NaBloPoMo #16

I’m going to do a quick review of a piece of code with 12 commits. It implements a fairly basic example of the Game of Life. Reading the rules of that game will be helpful if you haven’t read them yet.

In this blog, I’m going to try to guess what each commit does. Tomorrow we’ll compare and learn a valuable lesson about writing good commit messages.

commit 5bf9e330b02a6bc8122cce22f4f8c8a9be504228
Author: Jonathan Kerr
Date:   Sat Nov 17 20:26:21 2018 +0000
Creates grid in correct size

I mean this seems clear enough. I’m guessing there’s a function to create a grid with a size?

commit 21082b9bf56673072159cda9b4f32527188aff37
Author: Jonathan Kerr
Date: Sat Nov 17 21:10:34 2018 +0000
Takes care of (literal) corner cases

Oh man I’m already unsure. I know in the Game of Life we have to deal with corners slightly differently. If you’ve made the grid as a 2-D array and try to count to the left of the left hand side, for example, you’ll get an IndexError. So that’s my guess? But I don’t seem to have implemented any kid of solution to non-corner cases yet.

commit 50a4fb5c20d232f4653d29ad1e84d1fb2edb83de
Author: Jonathan Kerr
Date: Sat Nov 17 21:26:23 2018 +0000
Refactored to pull out neighbour objects immediately

I have absolutely no idea what this does

commit c14f349f068b7954f8fa8cd3bb815aa9cceb6440
Author: Jonathan Kerr
Date: Sat Nov 17 21:40:05 2018 +0000
Cells die and can be brought back

Okay, that’s much better. In the GoL, there are some rules that define whether the state of a cell in the grid can change. We like to call these alive and dead because it’s the Game of Life, but I’ve probably just set these as True or False values in the grid. In any case at this point I guess I’ve implemented some mechanism to kill/resurrect the cells.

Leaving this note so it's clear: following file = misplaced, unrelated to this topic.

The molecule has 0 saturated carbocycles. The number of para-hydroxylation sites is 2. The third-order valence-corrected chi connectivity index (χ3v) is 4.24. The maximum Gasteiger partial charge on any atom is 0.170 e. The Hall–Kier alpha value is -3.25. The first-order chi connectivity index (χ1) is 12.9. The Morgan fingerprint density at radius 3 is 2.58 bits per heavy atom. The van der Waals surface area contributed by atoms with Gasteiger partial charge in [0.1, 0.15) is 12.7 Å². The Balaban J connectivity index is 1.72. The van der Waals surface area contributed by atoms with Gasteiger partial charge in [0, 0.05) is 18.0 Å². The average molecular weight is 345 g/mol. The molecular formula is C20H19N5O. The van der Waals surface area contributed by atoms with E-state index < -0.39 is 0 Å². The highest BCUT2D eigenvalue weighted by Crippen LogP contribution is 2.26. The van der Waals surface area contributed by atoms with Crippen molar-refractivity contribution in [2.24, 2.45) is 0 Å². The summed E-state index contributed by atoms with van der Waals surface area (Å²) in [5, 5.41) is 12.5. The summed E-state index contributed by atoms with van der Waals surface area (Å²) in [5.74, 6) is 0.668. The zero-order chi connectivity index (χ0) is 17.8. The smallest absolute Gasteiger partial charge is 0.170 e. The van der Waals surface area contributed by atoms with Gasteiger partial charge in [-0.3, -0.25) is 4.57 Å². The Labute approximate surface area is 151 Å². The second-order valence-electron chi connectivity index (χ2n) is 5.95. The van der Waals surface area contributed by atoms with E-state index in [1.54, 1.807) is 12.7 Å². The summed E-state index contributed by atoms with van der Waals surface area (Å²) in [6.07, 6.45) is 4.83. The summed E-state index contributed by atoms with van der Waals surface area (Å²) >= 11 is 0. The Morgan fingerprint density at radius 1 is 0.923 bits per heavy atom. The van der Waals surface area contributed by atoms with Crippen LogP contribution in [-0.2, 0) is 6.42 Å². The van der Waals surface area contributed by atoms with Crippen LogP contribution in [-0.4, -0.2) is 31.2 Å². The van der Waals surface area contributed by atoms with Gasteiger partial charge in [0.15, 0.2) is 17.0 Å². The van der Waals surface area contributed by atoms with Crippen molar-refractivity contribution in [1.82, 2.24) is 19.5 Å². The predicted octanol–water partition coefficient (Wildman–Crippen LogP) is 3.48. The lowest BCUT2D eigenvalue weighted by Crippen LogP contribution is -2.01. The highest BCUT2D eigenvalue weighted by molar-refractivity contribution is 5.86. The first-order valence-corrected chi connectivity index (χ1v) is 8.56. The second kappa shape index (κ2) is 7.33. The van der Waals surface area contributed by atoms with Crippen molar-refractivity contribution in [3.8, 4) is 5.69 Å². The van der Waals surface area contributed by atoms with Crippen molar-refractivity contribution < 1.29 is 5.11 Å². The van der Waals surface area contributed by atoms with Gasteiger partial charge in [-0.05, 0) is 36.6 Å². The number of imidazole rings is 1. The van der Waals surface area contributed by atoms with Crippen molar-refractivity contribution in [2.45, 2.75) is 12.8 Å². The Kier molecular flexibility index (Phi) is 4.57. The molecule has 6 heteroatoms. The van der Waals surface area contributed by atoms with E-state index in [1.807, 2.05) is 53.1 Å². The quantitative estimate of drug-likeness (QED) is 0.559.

commit a0b54baca0c59fd4154a783d04fb4fbd8f3052fc
Author: Jonathan Kerr
Date: Sat Nov 17 22:04:03 2018 +0000
Grid can determine the fate of a cell, given its neighbours and its state

Ah nice! So it looks like I’ve implemented a method that takes a cell (and apparently all its neighbours? What were you doing past Jonathan?) and its current state and works out if it lives or dies in the next iteration. So I must have implemented all the rules, I guess?

commit 879993c339f074e972ee2f10de0693ee7ab724c9
Author: Jonathan Kerr
Date: Sat Nov 17 22:19:41 2018 +0000
The Grid knows your fate!

Deep sigh.
Don’t code past ten folks, apparently your brain turns into a blizzard of nonsense

commit 8868a838f771bdf8193708c4daf7909e22a38c2b
Author: Jonathan Kerr
Date: Sat Nov 17 22:43:26 2018 +0000
The Grid knows the fate of all!

Oh for goodness sake. At a guess maybe there’s now a method on the Grid class that works out the state in the next iteration for every cell?

commit 7383b5a68a21286d580f2a1d4cf5ea5fc40dcd2b
Author: Jonathan Kerr
Date: Sat Nov 17 22:46:15 2018 +0000
Removed the cell

I don't think the cell needs anything more than to hold its state. I may get rid of the object later and work on pure booleans

Oh okay, so apparently I had a Cell class. Except the title is Removed the cell while the body seems to suggest I’ve not got rid of it. For goodness sake

commit 124d2d84a9900a6efae2a223d595a15df8a34e2b
Author: Jonathan Kerr
Date: Sat Nov 17 23:04:37 2018 +0000
The Grid now accepts an inital state

As what, a tuple? An array? What on earth does that mean?!

commit 7916a9278487226002b9708104c5da3dd65341e2
Author: Jonathan Kerr
Date: Sat Nov 17 23:21:12 2018 +0000
The world ticks. The grid is remade. Dooooooom

And apparently after 11pm you lose any vestige of normalcy.

commit 9f1239ea981f57ce9bc89a008a037b9ce36479e8
Author: Jonathan Kerr
Date: Sun Nov 18 08:16:15 2018 +0000
Completes Game of Life

This commit completes the game of life. Potential extensions are passing in command-line arguments for the initial state

And, in the morning, a bright message that says everything is finished without any reference to last night’s weirdness. Perfect.

If you’d like to get a headstart on me, the code is publicly available. I’m going to reflect on how much better I’ve got as a developer in the 12 months since I wrote this.

November is National Blog Posting Month, or NaBloPoMo. I’ll be endeavouring to write one blog post per day in the month of November 2019 – some short and sweet, others long and boring.

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